From the Editor
In this issue of Sundoulos we continue our series exploring challenges to the reliability and authority of the New Testament. The Fall issue looked at the controversy generated by sensationalized claims about the Gnostic gospels; in what follows we look at questions raised about the NT canon and whether there was a single “Christianity” in the first centuries of the church.
NT professor Ken Berding outlines the historical process which led to the church recognizing the 27 books of the New Testament as inspired and authoritative. His survey will dispel much of the mystery and confusion expressed by a lot of Christians who simply don’t know how er got the New Testament.
Alan Hultberg, another NT scholar, debunks the currently fashionable “pluralistic” claim that in the early centuries of the church there were several different versions of “Christianity,” all competing for primacy; what we see reflected in the New Testament is simply the version of the party which won the political debate.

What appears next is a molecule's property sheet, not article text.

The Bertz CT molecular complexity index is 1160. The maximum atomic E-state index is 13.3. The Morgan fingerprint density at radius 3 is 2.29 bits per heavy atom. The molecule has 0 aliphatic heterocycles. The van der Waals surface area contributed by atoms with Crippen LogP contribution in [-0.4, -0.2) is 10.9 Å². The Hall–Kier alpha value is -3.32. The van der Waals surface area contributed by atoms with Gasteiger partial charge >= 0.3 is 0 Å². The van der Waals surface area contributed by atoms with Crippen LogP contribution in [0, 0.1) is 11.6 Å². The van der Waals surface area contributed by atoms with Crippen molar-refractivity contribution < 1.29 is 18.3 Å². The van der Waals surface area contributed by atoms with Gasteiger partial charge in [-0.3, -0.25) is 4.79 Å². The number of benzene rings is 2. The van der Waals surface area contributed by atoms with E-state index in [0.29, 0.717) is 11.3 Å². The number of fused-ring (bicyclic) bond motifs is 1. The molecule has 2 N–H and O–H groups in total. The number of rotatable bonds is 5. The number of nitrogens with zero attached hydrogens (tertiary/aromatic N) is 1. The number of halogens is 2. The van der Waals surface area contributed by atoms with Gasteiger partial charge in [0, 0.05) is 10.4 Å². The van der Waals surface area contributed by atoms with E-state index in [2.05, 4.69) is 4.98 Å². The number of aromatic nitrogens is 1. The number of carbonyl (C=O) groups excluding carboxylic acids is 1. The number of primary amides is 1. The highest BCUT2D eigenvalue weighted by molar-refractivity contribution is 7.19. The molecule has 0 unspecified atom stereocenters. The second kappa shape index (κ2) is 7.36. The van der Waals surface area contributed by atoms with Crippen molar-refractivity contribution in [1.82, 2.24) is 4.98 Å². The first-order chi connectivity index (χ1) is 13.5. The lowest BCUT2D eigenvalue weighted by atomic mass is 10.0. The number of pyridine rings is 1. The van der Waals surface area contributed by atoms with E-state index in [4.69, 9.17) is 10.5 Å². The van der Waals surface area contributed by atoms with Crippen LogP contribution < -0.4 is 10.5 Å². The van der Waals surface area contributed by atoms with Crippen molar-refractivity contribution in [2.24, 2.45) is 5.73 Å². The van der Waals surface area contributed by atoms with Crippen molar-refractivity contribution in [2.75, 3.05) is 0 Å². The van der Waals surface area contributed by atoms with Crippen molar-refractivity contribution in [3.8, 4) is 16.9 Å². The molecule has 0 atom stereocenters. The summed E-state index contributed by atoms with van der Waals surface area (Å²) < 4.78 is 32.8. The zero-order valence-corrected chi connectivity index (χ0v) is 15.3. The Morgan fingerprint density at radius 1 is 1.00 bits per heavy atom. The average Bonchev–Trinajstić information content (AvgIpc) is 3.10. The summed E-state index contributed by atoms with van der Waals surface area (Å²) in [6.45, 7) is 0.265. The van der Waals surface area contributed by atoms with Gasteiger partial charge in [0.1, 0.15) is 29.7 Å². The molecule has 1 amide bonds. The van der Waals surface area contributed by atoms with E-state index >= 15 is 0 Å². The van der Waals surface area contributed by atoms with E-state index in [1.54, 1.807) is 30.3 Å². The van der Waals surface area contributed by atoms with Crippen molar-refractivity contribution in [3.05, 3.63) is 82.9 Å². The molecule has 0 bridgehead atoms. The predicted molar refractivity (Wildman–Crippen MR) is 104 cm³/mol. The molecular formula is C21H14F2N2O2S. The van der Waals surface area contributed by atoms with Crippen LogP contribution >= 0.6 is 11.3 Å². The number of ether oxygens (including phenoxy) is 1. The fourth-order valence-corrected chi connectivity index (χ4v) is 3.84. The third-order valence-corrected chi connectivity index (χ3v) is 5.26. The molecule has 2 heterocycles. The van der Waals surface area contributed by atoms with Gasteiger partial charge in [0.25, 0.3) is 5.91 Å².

Our prayer is that these articles will prove useful as you declare and defend the authoritative Word of God in an increasingly skeptical world.
Sundoulos is published by the Talbot Alumni Association for the purpose of ministering to and communicating with alumni and friends of Talbot. All rights reserved. No material can be reproduced without the permission of the Sundoulos editorial staff.
The Talbot journal, Sundoulos (soon'-doo-los), is designed to serve those who have graduated from Talbot and are in full-time ministry. Sundoulos grew out of an influx of requests for some kind of continued support for alumni as they finished their coursework at Talbot. In 1993, it joined with the Alumni newsletter and received a new format. Dr. Bob Saucy was instrumental in the creation of the journal and describes it as “a way we could bring the fruit of the faculty to alumni.”